YouTube Diss Tracks and the Rap Game

We’ve come a long way from the days of east coast – west coast rivalry; Tupac hurling witty bars at Biggie through and the latter lobbing back at equal nuance and full force. Diss tracks have since then evolved from the impassioned and spiteful back-and-forths between rappers over skills and copyright issues. Now they’ve essentially taken a life of their own, earning free publicity for the rappers involved and —  in some cases — catapulting the careers for the participants.

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The east coast – west coast rivalry of the ’90’s seemed to have set a precedent for feuding, and its ubiquitous presence in modern day hip hop. Perhaps some can recall the Lil’ Kim and Nicki Minaj beef, or the competition for the best insult song that Eminem’s “Bagpipes from Baghdad” sparked.

These incidents made the news — not only hip hop news outlets, but the nightly rounds of celebrity gossip outlets. Diss tracks have continued permeating the mainstream hip hop community in more recent times as well: Nicki Minaj and Remy Ma are still in the middle of their fracas, and Taylor Swift has just potentially fanned the flames of Kanye’s fury by releasing a track surreptitiously targeting him on his mother’s death date.

When looking at most of the recent diss tracks, one can see that those participating in them mutually benefitted. No matter who won or lost the battle, the participants got became better known — though perhaps notorious would be a better descriptor.

This was perhaps the mindset that led to the current YouTube diss track culture. The piecemeal progression of diss tracks as publicity stunts has even spilled outside of the professional rap market, expanding into the pastiche of YouTube videos decorating the trending pages of the video sharing platform.

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RiceGum, the self-proclaimed pioneer of the YouTube diss track trend, has arguably earned most of his fame from this. In an elaborate scheme with FouseyTUBE, the two colluded to create a fake online beef, complete with their own matched diss tracks. At the end, the two admitted that they had faked the whole thing in order to show fans how easy it was to fake online feuds and manipulate drama channels.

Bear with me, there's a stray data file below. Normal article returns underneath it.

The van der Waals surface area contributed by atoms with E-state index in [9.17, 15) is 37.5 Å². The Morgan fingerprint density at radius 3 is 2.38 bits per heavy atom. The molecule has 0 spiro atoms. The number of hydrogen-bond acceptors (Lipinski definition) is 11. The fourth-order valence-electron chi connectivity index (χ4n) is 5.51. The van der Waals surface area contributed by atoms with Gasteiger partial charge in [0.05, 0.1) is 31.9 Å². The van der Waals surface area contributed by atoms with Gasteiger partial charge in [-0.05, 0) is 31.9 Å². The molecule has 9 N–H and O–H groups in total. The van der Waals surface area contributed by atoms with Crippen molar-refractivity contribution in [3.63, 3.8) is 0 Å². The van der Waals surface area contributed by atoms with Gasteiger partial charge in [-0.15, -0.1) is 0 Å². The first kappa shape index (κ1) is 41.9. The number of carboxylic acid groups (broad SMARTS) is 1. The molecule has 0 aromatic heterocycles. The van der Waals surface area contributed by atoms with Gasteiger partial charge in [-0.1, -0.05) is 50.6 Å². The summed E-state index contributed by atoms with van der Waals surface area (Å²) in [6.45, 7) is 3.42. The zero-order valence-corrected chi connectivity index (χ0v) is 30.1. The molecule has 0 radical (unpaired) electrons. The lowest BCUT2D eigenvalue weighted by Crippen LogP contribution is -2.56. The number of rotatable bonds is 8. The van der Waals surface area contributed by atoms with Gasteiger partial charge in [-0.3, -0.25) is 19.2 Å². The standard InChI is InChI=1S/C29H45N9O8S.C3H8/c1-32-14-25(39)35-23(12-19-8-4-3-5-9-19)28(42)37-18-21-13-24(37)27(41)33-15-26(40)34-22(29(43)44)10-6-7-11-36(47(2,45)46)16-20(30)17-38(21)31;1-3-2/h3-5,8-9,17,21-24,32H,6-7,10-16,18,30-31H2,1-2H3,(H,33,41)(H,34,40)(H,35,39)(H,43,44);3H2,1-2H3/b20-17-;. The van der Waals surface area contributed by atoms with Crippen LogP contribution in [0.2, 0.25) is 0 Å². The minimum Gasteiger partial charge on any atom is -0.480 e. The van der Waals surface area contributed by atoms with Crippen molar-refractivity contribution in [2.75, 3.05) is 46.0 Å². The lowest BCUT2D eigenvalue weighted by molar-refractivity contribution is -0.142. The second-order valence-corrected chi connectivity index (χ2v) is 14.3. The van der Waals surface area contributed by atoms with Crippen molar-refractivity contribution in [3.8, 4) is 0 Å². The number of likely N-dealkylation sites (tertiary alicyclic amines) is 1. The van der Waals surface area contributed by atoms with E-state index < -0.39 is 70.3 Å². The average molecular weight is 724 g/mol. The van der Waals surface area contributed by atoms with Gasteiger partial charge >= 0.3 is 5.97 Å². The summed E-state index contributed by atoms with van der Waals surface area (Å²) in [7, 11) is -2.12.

Around the same time, the notorious Paul brothers’ diss track war blew up, garnering them millions of subscribers. Then, famed English FIFA YouTubers KSI and the Sidemen, were exchanging diss tracks loaded with insults.

Many viewers have been quick to call foul — some speculate about Ricegum’s often conveniently timed disses, and the views he gets from the videos. Many more have accused KSI and the Sidemen of fabricating conflict to regain the much-sought after state of relevancy.

Some enjoy seeing YouTubers exchange diss tracks; seeing the entertainment value of two non-rappers insulting each other’s appearance, status, and bids for relevancy. Others have been quick to renounce them, heralding these diss tracks as the denigration of modern-day hip hop, or just overdone and annoying. So the question is, should these YouTube diss tracks be considered an issue for the hip hop community?

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We as the audience can only speculate on the authenticity of YouTube feuds and resultant diss tracks. Beyond this, we can debate about diss tracks and their place in the current hip hop community and how good or bad they are within their current standing.

Beneath the shiny veneer of mainstream YouTubers, there seems to be a darker undercurrent of online feuding — perhaps more similar in spirit to the original diss songs of the ’90’s. A continued exchange of diss tracks through the video sharing platform has erupted in gang violence and death in one English community. One could argue that these types of diss tracks are similar in nature to the diss tracks of old, exchanged between the east coast and west coast, begging the same kind of factional sentiments and tragic endings. Nonetheless, the debate regarding other YouTube diss tracks still remains.

The argument that these YouTube diss tracks made by non-rappers are almost a mockery of hip hop can be warranted. After all, these back and forth disses are a far cry from Nicki’s and Eminem’s skill-wise and mood-wise. Even if they weren’t intended to be serious, one could still argue that perhaps the participants shouldn’t be earning profit off of their efforts; gaining YouTube revenue and fame.

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We don’t know the intentions of the diss track creators — only they know they do. Maybe the feuding is real, or perhaps they’re all fabricated for attention. The same goes for mainstream rap beef in the present era; we can’t say for sure whether something is falsified as a publicity stunt or if there is genuine animosity between the two perpetrators. And admittedly, it could be argued that it is antithetical to the rebellious spirit of hip hop that diss tracks have now become a YouTube trend.

Needless to say, this may be a moot point considering the fact that the mainstream music industry may have beaten these well-known YouTubers straight to the punch. This trend, although often debated, is for now — at least — is an inescapable part of the current viewing culture. Until the movers and shakers of the platform stall the music videos, and the drama channels stop covering them as news, we may just have to kick our feet up and relax to settle in for the long haul.

(Genius Lyrics, YouTube, Rolling Stone, Hip Hop DX, Complex, Images via Instagram, YouTube)

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